When Daily Xtra journalist Graeme Coleman asked actor Tom Hardy about celebrity and sexuality during a TIFF press conference for the film Legend, he didn’t expect it to create a media firestorm.
“Your character [in Legend] is very open about his sexuality,” Coleman asked, “but given interviews you’ve done in the past, your own sexuality seems a bit more ambiguous. Do you find it hard for celebrities to talk to media about their sexuality?”
After an awkward back-and-forth, Hardy eventually shot the question down with an unceremonious, “Thank you.”
But Hardy’s hostile non-response to the query ignited a polarized media response and sparked a conversation about how we can and can’t talk about sexuality publicly.
Coleman, a graduate of the joint creative communications program at Red River College and the University of Winnipeg (and a former Uniter contributor), says the media response has been frustrating and disappointing.
“So many headlines praised Hardy for dismissing my question,” Coleman says. “They actually distorted my question and my intentions behind it. My actual question was simply about sexuality. I left it open on purpose so he wouldn’t have to discuss his own if he didn’t feel comfortable.”
Coleman has been a full-time employee of Daily Xtra, a Toronto-based LGBT news outlet, for the past year. Hardy’s sexuality has been a topic of public speculation since a 2008 interview he gave to Attitude Magazine. In the film Legend, Hardy plays openly bisexual gangster Ronnie Kray.
“I wasn’t trying to get a rise out of him,” Coleman says. “I have no idea what Tom Hardy’s personal truth is. But being ambiguous is part of his image whether he likes it or not. I don’t think people need to be completely transparent, but it’s nice when a public figure can be open, honest and authentic with their fans.”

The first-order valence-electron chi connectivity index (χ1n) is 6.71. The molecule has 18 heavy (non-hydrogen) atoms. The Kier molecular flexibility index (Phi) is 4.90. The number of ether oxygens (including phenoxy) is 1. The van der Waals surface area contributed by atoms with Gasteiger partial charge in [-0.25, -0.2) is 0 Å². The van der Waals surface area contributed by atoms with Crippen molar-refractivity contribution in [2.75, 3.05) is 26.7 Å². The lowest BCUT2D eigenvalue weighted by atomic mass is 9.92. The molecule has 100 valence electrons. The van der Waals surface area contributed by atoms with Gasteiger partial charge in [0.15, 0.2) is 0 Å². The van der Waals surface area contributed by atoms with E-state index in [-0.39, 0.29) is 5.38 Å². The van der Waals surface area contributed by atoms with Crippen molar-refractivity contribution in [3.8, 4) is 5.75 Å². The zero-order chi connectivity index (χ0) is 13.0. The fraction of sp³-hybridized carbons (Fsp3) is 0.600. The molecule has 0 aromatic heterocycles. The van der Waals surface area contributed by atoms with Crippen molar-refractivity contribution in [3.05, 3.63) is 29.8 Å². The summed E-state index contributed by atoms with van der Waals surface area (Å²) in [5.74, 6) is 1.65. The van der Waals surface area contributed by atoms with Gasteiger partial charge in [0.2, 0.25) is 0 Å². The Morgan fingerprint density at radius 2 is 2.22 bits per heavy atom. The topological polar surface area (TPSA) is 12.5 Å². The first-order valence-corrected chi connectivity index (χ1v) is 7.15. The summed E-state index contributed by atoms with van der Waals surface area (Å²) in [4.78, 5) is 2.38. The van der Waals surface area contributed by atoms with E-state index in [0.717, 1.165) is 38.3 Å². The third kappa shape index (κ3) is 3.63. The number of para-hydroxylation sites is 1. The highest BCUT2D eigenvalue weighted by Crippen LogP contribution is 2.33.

Coleman describes the public shaming he endured when video of the incident went viral as “a huge struggle.”
“I believe I’m a good, compassionate person,” Coleman says. “The way the Internet initially reacted made me really feel like a bad person. It crushed me to see an overload of hateful comments and tweets. It felt like it was a struggle to get up and face the world.”
However, Coleman’s friends, family and favorable reactions from TIME Magazine and The Huffington Post gave him perspective.
“I realized that I didn’t do anything wrong,” Coleman says. “I asked a tough question and clearly it hit a nerve. Even if it cost me my happiness for a few days, I’m stronger than before. I have a thicker skin. I’m a better journalist now.”
Coleman hopes the conversations the incident sparked lead to positive change.
“We work so hard for sexuality to not be taboo,” Coleman says. “But if sexuality was irrelevant today, why are LGBT youth still committing suicide more than their straight peers? Forty per cent of homeless youth are LGBT. We still have an uphill battle to climb, and we won’t get there by being silent.”
Published in Volume 70, Number 4 of The Uniter (October 1, 2015)